Here’s a technique that works for most of the activities in the Puzzles section of this site:

I start by showing the class a completed puzzle and ask them to figure out what the rules must be. This is a lot of fun – even the youngest students are very good at hunting for patterns. (Where appropriate in these pages, I’ve included “demos” with each type of puzzle.)

Then we do at least one puzzle together. I insist that students not only use mathematical language to make their suggestions, but that they justify their reasoning. I’ll play dumb if I have to; it usually takes only one or two vague descriptions or incomplete arguments for students to start to be very precise.

Ideally, every student should get a chance to suggest and explain a step. It can be difficult to keep the discussion from being dominated by a few quick thinkers. I’m sure you have your own ways of doing this.

Having the class solve a puzzle or two together enables students to see that there are often several good places to start a puzzle and often several chains of reasoning to follow from any one position. Some chains are short and direct, while some are impressively long and even hard to follow. Since all (correct) chains of reasoning will ultimately lead to the same result, people can succeed using very different approaches. Noticing this can reduce the anxiety many students feel about solving math problems.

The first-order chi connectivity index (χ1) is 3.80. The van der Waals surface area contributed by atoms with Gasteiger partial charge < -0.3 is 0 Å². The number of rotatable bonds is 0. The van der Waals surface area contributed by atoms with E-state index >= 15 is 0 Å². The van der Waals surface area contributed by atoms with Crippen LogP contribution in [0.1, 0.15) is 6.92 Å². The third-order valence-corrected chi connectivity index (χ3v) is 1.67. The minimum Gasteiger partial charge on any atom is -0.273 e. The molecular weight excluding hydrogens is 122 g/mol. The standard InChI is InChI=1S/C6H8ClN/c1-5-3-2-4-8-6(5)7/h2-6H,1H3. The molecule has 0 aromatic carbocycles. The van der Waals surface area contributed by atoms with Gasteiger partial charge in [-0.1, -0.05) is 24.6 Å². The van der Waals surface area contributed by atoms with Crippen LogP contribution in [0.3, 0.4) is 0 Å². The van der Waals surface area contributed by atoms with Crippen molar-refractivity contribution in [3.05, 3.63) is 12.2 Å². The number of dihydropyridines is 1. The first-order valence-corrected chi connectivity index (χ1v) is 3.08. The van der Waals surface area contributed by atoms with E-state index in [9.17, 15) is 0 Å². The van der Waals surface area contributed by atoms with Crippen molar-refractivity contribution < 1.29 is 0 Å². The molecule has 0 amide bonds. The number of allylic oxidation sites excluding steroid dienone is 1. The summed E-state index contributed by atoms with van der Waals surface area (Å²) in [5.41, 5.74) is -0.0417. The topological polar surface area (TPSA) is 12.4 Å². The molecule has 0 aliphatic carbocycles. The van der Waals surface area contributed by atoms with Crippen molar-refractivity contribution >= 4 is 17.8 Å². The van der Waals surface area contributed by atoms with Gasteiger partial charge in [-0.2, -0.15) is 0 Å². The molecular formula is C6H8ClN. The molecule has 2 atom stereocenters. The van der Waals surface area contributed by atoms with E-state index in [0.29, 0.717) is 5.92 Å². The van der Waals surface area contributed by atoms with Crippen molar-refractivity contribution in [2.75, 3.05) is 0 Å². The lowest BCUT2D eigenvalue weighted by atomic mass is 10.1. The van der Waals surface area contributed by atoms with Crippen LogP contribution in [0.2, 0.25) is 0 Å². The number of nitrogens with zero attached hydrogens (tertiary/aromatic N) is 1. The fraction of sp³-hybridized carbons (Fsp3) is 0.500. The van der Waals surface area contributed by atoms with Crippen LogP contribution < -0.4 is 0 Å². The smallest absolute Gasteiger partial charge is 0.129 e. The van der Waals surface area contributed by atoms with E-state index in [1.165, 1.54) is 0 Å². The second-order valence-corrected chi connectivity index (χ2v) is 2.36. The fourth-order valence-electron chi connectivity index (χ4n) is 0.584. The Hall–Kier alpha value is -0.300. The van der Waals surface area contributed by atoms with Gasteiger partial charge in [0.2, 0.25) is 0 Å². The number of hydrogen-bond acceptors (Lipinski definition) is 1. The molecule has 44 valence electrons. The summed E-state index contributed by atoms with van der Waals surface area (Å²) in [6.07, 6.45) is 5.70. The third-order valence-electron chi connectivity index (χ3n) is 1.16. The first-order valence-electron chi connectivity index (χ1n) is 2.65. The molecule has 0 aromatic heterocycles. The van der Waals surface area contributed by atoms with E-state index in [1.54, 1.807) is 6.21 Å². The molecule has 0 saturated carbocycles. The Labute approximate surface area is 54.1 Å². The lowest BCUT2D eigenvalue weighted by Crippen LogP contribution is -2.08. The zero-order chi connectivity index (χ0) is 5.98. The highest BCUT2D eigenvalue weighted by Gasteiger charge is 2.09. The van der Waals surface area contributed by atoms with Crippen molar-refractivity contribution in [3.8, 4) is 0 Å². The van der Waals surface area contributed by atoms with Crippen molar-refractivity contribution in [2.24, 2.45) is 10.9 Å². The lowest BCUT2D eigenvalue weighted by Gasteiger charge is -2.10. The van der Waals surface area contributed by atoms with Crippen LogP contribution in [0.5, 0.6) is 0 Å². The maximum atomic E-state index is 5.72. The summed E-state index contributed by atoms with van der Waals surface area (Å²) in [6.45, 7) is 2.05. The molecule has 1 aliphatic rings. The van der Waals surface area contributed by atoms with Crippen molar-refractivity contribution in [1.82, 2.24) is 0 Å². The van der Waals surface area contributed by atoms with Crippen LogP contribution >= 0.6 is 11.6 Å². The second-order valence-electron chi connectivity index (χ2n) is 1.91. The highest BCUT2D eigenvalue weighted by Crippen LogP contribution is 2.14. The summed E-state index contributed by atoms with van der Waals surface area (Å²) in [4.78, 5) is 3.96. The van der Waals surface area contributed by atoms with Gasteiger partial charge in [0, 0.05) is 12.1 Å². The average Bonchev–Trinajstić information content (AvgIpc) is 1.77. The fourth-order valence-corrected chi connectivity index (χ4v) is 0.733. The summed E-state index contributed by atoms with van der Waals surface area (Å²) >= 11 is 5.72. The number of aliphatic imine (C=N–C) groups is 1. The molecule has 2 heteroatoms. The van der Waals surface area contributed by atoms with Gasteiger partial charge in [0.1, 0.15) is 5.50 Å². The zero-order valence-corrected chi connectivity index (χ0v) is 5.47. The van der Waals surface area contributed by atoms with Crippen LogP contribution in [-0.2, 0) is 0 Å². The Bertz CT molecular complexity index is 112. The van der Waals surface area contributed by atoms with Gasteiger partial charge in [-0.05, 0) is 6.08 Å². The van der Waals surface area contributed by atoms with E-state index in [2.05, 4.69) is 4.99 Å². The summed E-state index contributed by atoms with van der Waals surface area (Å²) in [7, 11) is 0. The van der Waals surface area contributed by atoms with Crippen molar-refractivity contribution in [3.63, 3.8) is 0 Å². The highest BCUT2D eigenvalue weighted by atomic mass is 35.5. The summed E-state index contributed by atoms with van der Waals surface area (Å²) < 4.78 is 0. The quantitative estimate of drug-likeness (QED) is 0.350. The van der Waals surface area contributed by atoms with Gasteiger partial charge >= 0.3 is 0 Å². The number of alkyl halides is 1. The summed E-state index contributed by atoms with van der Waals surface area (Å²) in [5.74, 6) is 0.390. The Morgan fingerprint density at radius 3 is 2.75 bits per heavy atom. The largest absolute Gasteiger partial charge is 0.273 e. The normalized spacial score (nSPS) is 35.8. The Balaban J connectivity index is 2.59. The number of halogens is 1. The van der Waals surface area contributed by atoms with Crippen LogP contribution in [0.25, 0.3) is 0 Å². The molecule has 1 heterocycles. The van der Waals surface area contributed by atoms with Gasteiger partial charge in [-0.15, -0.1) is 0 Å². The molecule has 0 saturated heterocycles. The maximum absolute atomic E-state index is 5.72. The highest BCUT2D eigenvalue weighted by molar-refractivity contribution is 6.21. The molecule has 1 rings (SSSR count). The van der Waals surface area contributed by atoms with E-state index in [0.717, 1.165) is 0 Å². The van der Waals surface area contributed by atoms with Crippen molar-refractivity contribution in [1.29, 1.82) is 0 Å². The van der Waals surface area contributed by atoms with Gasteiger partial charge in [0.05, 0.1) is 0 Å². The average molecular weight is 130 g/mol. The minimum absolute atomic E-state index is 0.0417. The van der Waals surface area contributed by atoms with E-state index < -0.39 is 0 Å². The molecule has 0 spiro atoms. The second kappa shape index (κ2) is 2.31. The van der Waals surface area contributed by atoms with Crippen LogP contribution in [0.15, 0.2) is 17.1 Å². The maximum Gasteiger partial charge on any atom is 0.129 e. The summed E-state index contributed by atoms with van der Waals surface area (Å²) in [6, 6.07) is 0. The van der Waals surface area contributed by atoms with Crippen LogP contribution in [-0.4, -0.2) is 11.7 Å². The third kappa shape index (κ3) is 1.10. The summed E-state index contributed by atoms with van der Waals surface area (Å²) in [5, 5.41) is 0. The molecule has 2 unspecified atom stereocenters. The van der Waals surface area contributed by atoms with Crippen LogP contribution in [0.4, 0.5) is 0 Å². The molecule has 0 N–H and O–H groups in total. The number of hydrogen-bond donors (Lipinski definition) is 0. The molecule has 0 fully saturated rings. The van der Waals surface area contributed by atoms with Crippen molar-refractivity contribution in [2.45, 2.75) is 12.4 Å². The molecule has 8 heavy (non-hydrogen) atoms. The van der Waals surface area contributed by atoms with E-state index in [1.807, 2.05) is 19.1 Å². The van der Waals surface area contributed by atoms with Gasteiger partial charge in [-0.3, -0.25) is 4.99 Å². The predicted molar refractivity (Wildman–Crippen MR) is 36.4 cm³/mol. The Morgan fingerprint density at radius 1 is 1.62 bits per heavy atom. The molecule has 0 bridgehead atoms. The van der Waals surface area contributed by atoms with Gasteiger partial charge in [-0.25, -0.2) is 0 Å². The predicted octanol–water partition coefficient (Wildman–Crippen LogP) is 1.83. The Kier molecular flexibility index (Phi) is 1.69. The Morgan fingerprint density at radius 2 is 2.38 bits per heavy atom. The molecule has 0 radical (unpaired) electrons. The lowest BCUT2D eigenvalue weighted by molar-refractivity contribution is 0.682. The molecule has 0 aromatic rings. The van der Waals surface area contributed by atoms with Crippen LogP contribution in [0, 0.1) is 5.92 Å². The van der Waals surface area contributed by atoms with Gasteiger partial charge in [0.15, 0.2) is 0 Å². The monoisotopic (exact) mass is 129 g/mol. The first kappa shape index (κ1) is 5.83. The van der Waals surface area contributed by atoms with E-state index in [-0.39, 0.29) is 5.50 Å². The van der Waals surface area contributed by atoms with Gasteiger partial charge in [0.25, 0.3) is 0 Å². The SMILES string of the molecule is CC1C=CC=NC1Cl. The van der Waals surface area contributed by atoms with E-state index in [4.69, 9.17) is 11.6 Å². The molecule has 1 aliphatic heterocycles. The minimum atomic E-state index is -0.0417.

Once the class has a good idea of the goal and some of the logical techniques useful for solving the puzzle, I hand out a page of fairly easy puzzles. As each student finishes that page, he or she receives a page of slightly harder ones. It helps everyone keep track if each page is a different colour.

Here is a tricky bit: we want increments in difficulty to be small enough to keep frustration to a minimum but large enough to let the students know that they are getting more skilled. You’ll have a few students who can solve the first puzzles quickly. They can always be individually encouraged to skip a few – just don’t let them go directly to the hardest ones, as that generally leads to frustration and a tendency to give up.

We all know that success breeds success and that there’s nothing like the excitement of saying “I got that one!” to encourage students – and everyone else – to try something slightly harder.